SHANNON: Yeah, he was able to talk. And he was in the hospital. He had slipped at a wedding and cracked his femur. He was stone sober. But, you know, he didn't call us when he was in the hospital. My Aunt Bernie (ph) called. She said, you better come. He's in the hospital. And, you know, he had prostate cancer, so his bones were compromised from the treatment. Before he died, we had a long phone conversation after he came out to me where he was like, you're my lucky star, Molly. I want you to know, having you and Mary was the best thing I ever did. And I said, I know. I understand that. He didn't want me to think that he regretted having children.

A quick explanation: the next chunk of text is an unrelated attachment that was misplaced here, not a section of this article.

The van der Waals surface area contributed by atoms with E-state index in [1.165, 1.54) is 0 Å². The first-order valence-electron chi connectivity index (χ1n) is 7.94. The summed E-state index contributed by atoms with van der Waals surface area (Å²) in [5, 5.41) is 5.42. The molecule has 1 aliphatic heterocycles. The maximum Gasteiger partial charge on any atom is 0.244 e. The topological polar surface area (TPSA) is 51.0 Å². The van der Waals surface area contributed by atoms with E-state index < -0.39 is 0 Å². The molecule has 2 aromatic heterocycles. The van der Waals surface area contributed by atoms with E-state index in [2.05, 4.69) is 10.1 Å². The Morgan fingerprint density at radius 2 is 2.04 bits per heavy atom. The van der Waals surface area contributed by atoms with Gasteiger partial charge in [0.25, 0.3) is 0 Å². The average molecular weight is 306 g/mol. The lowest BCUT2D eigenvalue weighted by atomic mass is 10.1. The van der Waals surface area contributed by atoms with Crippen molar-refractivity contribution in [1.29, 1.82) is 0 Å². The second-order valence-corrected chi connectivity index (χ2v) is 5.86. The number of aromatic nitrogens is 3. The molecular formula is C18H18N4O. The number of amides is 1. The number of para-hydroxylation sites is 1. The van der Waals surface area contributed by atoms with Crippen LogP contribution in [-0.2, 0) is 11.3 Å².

SHANNON: But anyhow, on his deathbed, he gave us advice. He told, you know, me, go on, get married, have children. I think you will have great joy with that. And then he also said, you know, also, don't ever underestimate a good small part in a movie. I had done this movie called "Analyze This" with Billy Crystal, where I just did one scene where I played his patient, Caroline, who was going through a breakup and really crying. And my dad loved that scene. So on his deathbed, he was, you know, saying his goodbyes and we were like, will you watch over us from heaven? And he was like, indeed. And he said, don't cry for me 'cause I'm going to be OK. He was very - he believed in an afterlife. And he was not afraid.